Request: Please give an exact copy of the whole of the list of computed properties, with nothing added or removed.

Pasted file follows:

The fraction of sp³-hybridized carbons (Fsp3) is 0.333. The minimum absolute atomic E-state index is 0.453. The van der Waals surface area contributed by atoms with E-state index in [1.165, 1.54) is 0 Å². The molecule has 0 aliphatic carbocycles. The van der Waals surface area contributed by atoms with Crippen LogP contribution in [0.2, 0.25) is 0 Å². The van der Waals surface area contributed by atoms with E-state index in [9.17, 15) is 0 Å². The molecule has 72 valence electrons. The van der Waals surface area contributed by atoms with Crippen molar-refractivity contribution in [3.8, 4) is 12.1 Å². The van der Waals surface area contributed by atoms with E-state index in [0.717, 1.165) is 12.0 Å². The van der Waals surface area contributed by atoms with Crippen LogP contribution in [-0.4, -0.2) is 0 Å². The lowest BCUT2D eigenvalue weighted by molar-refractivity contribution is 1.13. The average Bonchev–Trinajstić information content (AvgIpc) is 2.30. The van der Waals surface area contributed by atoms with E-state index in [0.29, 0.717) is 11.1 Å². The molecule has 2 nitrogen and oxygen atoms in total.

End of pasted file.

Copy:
The fraction of sp³-hybridized carbons (Fsp3) is 0.333. The minimum absolute atomic E-state index is 0.453. The van der Waals surface area contributed by atoms with E-state index in [1.165, 1.54) is 0 Å². The molecule has 0 aliphatic carbocycles. The van der Waals surface area contributed by atoms with Crippen LogP contribution in [0.2, 0.25) is 0 Å². The van der Waals surface area contributed by atoms with E-state index in [9.17, 15) is 0 Å². The molecule has 72 valence electrons. The van der Waals surface area contributed by atoms with Crippen molar-refractivity contribution in [3.8, 4) is 12.1 Å². The van der Waals surface area contributed by atoms with E-state index in [0.717, 1.165) is 12.0 Å². The van der Waals surface area contributed by atoms with Crippen LogP contribution in [-0.4, -0.2) is 0 Å². The lowest BCUT2D eigenvalue weighted by molar-refractivity contribution is 1.13. The average Bonchev–Trinajstić information content (AvgIpc) is 2.30. The van der Waals surface area contributed by atoms with E-state index in [0.29, 0.717) is 11.1 Å². The molecule has 2 nitrogen and oxygen atoms in total.